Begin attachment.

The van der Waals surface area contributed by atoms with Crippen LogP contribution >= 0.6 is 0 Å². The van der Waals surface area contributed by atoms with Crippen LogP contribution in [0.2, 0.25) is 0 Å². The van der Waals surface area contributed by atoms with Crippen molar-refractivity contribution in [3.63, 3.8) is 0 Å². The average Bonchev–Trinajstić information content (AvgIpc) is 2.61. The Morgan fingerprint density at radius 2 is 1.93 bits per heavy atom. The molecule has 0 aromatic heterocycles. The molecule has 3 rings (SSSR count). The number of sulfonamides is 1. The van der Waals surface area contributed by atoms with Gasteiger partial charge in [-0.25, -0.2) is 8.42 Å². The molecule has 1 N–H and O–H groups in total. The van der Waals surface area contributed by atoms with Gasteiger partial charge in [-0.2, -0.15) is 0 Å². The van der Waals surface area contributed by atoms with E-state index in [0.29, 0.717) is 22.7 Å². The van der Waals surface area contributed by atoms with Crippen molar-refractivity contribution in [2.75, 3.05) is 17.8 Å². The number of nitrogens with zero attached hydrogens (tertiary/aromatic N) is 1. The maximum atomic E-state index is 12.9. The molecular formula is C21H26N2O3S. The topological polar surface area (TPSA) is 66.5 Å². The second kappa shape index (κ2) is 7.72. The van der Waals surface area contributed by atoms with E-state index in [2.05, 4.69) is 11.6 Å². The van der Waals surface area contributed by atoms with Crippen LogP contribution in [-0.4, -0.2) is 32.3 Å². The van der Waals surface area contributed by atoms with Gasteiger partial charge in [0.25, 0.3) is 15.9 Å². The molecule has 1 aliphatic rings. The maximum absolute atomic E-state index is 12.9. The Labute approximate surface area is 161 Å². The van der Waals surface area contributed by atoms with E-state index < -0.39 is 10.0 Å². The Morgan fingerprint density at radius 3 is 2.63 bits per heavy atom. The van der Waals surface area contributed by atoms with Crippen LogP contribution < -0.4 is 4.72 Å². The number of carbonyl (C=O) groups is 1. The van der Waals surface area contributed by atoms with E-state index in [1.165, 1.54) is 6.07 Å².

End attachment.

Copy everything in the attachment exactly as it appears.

The van der Waals surface area contributed by atoms with Crippen LogP contribution >= 0.6 is 0 Å². The van der Waals surface area contributed by atoms with Crippen LogP contribution in [0.2, 0.25) is 0 Å². The van der Waals surface area contributed by atoms with Crippen molar-refractivity contribution in [3.63, 3.8) is 0 Å². The average Bonchev–Trinajstić information content (AvgIpc) is 2.61. The Morgan fingerprint density at radius 2 is 1.93 bits per heavy atom. The molecule has 0 aromatic heterocycles. The molecule has 3 rings (SSSR count). The number of sulfonamides is 1. The van der Waals surface area contributed by atoms with Gasteiger partial charge in [-0.25, -0.2) is 8.42 Å². The molecule has 1 N–H and O–H groups in total. The van der Waals surface area contributed by atoms with Gasteiger partial charge in [-0.2, -0.15) is 0 Å². The van der Waals surface area contributed by atoms with E-state index in [0.29, 0.717) is 22.7 Å². The van der Waals surface area contributed by atoms with Crippen molar-refractivity contribution in [2.75, 3.05) is 17.8 Å². The number of nitrogens with zero attached hydrogens (tertiary/aromatic N) is 1. The maximum atomic E-state index is 12.9. The molecular formula is C21H26N2O3S. The topological polar surface area (TPSA) is 66.5 Å². The second kappa shape index (κ2) is 7.72. The van der Waals surface area contributed by atoms with E-state index in [2.05, 4.69) is 11.6 Å². The van der Waals surface area contributed by atoms with Crippen LogP contribution in [-0.4, -0.2) is 32.3 Å². The van der Waals surface area contributed by atoms with Gasteiger partial charge in [0.25, 0.3) is 15.9 Å². The molecule has 1 aliphatic rings. The maximum absolute atomic E-state index is 12.9. The Labute approximate surface area is 161 Å². The van der Waals surface area contributed by atoms with E-state index < -0.39 is 10.0 Å². The Morgan fingerprint density at radius 3 is 2.63 bits per heavy atom. The van der Waals surface area contributed by atoms with Crippen LogP contribution < -0.4 is 4.72 Å². The number of carbonyl (C=O) groups is 1. The van der Waals surface area contributed by atoms with E-state index in [1.165, 1.54) is 6.07 Å².